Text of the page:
No need to rush change in Rutgers’ Governance

by Assemblyman John S. Wisniewski

For nearly 300 years, from its founding as Queens College in 1766, until it became the State University in 1956, Rutgers was governed by a Board of Trustees. With...

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No need to rush change in Rutgers’ Governance

July 15, 2013

by Assemblyman John S. Wisniewski

For nearly 300 years, from its founding as Queens College in 1766, until it became the State University in 1956, Rutgers was governed by a Board of Trustees. With the University’s evolution from a private institution to the State University of New Jersey, the Board of Trustees’ responsibilities shifted from governance to that of an advisory body and guardian of the university’s assets from its days as a private institution. The Trustees were also given responsibility for appointing some of the members of the Board of Governors.

Late this past June, legislation was introduced that would again restructure governance at Rutgers. The legislation, Senate bill S2902 and its Assembly companion A4215, would abolish the Rutgers’ University Board of Trustees, turning over its fiduciary responsibilities to the Board of Governors and its appointments to the Governor of the State of New Jersey.

The proposal to reorganize Rutgers governance has also been designated for fast track consideration. As a result, members of the New Jersey General Assembly and Senate have been asked to vote on these bills without the committee hearings and the opportunity for public comment that is the normal course for proposed legislation.

With the recent merger of Rutgers University with most of the University of Medicine and Dentistry of New Jersey (UMDNJ), it may well be an appropriate time to reassess the governing structure of Rutgers. But the fast track legislative proposal that awaits final action has not undergone the scrutiny the public expects from the legislature and that an institution with nearly 350 years of history, deserves.

Among the concerns I have with the proposal are the simple question of why and why the rush. Proponents have cited recent decisions regarding personnel and the allocation of resources among Rutgers’ programs and campuses as a fault with the existing governance structure. Yet these decisions were decisions of the Board of Governors, not the trustees.

Another criticism has been that the two boards create a bureaucratic logjam, but without the Board of Trustees, Rutgers would have been forced to surrender its Camden Campus in last year’s higher education reorganization. It is also ironic that the sponsoring legislators, as members of a bicameral legislature, would fault a similar system for Rutgers.

In addition, I’m concerned that the proposal strips the University of its ability to exercise any independence from the Governor’s office. Recent history with UMDNJ has shown how a heavy-handed administration in Trenton can ruin the reputation of a once well-regarded organization.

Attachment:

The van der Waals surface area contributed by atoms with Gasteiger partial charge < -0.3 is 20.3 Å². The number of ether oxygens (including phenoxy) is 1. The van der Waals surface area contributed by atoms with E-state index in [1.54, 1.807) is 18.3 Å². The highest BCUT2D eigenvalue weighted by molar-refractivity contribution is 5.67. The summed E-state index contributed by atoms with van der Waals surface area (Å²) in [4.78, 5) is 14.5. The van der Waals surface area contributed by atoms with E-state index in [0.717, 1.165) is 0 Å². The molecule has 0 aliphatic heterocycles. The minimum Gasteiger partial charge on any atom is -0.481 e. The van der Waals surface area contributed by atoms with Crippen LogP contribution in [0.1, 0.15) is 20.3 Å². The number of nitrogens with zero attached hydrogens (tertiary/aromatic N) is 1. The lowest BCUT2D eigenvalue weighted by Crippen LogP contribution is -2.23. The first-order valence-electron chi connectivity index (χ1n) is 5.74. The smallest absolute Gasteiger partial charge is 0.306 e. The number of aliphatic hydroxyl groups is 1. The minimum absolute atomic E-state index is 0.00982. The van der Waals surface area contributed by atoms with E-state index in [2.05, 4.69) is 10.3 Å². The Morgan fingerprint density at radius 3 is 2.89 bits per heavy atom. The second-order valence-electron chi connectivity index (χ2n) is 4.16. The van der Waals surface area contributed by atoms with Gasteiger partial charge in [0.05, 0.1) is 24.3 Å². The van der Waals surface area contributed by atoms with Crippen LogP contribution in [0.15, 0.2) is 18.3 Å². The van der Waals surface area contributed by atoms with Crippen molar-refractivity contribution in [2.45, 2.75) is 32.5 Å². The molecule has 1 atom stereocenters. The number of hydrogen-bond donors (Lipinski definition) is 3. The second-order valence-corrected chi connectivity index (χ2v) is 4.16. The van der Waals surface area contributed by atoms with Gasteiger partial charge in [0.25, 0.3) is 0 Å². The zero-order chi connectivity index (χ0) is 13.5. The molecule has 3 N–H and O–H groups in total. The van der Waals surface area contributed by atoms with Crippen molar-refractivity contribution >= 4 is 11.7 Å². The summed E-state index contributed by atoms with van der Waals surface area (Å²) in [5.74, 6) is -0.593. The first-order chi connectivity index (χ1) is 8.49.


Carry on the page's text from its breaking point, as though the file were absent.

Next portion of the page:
Curiously, the fast-track proposal also has not been developed in consultation with any representatives of Rutgers. Both the Office of Legislative Services and University Law School professors maintain that any such proposal would, by law, require concurrence from both the Board of Governors and the Board of Trustees. Some respected attorneys also maintain that the proposal would violate both the state and federal constitution without their approval.

For the legislature to impose a reorganization of Rutgers governance would likely result in protracted litigation that would divert time and resources from the task the university faces with the integration of UMDNJ. The uncertainty of a court challenge would also likely raise interest rates for bonds the university must issue as a result of the merger.

There is no justifiable reason for any rush to judgment on what, if any, changes make sense for the future governance of Rutgers. Instead, I have proposed legislation that would create the “Rutgers, the State University Study Commission” made up of representatives from state government, the Board of Governors and the Board of Trustees.

My bill, A4341, would require the commission to study the question of Rutgers’ governance and report back to the legislature and the Governor within 6 months with any recommendations for changes as well as on any other issue or matter the commission deems appropriate. The bill would allow for a careful study of the question of governance, the consultation with Rutgers that the University deserves and the possibility of developing a consensus on any changes to the University’s governance.

Rutgers University and its Board of Trustees have a history longer than that of our country. It has built a reputation for excellence around the world and is about to embark on a new journey with the merger with elements of UMDNJ that offers great opportunities. There may very well be improvements that would help it along that journey and there are many whose opinions on the subject deserve to be heard and considered. Let us give all ideas a chance to be heard and considered by creating the study commission.

This appeared in the Sunday, July 14th edition of the Home News Tribune.